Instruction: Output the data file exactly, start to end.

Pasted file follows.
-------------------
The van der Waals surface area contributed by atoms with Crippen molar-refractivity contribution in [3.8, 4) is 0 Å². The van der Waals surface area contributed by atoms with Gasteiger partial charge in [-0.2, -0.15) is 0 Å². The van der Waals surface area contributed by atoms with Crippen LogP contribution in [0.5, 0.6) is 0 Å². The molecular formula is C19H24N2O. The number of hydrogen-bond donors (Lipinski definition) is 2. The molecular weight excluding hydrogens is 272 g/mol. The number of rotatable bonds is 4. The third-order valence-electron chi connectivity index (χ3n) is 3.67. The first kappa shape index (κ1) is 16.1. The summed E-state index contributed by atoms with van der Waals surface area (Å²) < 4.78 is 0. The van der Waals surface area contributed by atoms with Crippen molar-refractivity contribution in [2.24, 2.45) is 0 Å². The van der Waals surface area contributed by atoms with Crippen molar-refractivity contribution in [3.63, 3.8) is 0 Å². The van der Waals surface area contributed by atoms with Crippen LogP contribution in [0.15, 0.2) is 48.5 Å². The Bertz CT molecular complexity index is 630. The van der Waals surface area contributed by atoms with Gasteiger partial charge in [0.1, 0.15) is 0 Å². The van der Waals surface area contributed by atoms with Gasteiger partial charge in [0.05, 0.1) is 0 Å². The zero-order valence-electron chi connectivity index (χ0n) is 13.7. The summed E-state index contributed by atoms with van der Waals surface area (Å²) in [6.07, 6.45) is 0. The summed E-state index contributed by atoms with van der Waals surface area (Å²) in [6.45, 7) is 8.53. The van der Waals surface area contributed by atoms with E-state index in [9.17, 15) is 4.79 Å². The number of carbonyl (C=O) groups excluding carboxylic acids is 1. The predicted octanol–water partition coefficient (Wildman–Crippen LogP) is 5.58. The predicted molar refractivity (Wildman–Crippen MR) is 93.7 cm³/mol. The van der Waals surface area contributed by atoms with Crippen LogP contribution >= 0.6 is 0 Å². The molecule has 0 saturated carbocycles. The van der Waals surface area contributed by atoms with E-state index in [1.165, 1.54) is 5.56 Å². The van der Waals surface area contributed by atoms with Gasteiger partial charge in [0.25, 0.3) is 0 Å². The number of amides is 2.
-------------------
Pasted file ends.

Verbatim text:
The van der Waals surface area contributed by atoms with Crippen molar-refractivity contribution in [3.8, 4) is 0 Å². The van der Waals surface area contributed by atoms with Gasteiger partial charge in [-0.2, -0.15) is 0 Å². The van der Waals surface area contributed by atoms with Crippen LogP contribution in [0.5, 0.6) is 0 Å². The molecular formula is C19H24N2O. The number of hydrogen-bond donors (Lipinski definition) is 2. The molecular weight excluding hydrogens is 272 g/mol. The number of rotatable bonds is 4. The third-order valence-electron chi connectivity index (χ3n) is 3.67. The first kappa shape index (κ1) is 16.1. The summed E-state index contributed by atoms with van der Waals surface area (Å²) < 4.78 is 0. The van der Waals surface area contributed by atoms with Crippen molar-refractivity contribution in [2.24, 2.45) is 0 Å². The van der Waals surface area contributed by atoms with Crippen molar-refractivity contribution in [3.63, 3.8) is 0 Å². The van der Waals surface area contributed by atoms with Crippen LogP contribution in [0.15, 0.2) is 48.5 Å². The Bertz CT molecular complexity index is 630. The van der Waals surface area contributed by atoms with Gasteiger partial charge in [0.1, 0.15) is 0 Å². The van der Waals surface area contributed by atoms with Gasteiger partial charge in [0.05, 0.1) is 0 Å². The zero-order valence-electron chi connectivity index (χ0n) is 13.7. The summed E-state index contributed by atoms with van der Waals surface area (Å²) in [6.07, 6.45) is 0. The summed E-state index contributed by atoms with van der Waals surface area (Å²) in [6.45, 7) is 8.53. The van der Waals surface area contributed by atoms with E-state index in [9.17, 15) is 4.79 Å². The number of carbonyl (C=O) groups excluding carboxylic acids is 1. The predicted octanol–water partition coefficient (Wildman–Crippen LogP) is 5.58. The predicted molar refractivity (Wildman–Crippen MR) is 93.7 cm³/mol. The van der Waals surface area contributed by atoms with Crippen LogP contribution >= 0.6 is 0 Å². The molecule has 0 saturated carbocycles. The van der Waals surface area contributed by atoms with E-state index in [1.165, 1.54) is 5.56 Å². The van der Waals surface area contributed by atoms with Gasteiger partial charge in [0.25, 0.3) is 0 Å². The number of amides is 2.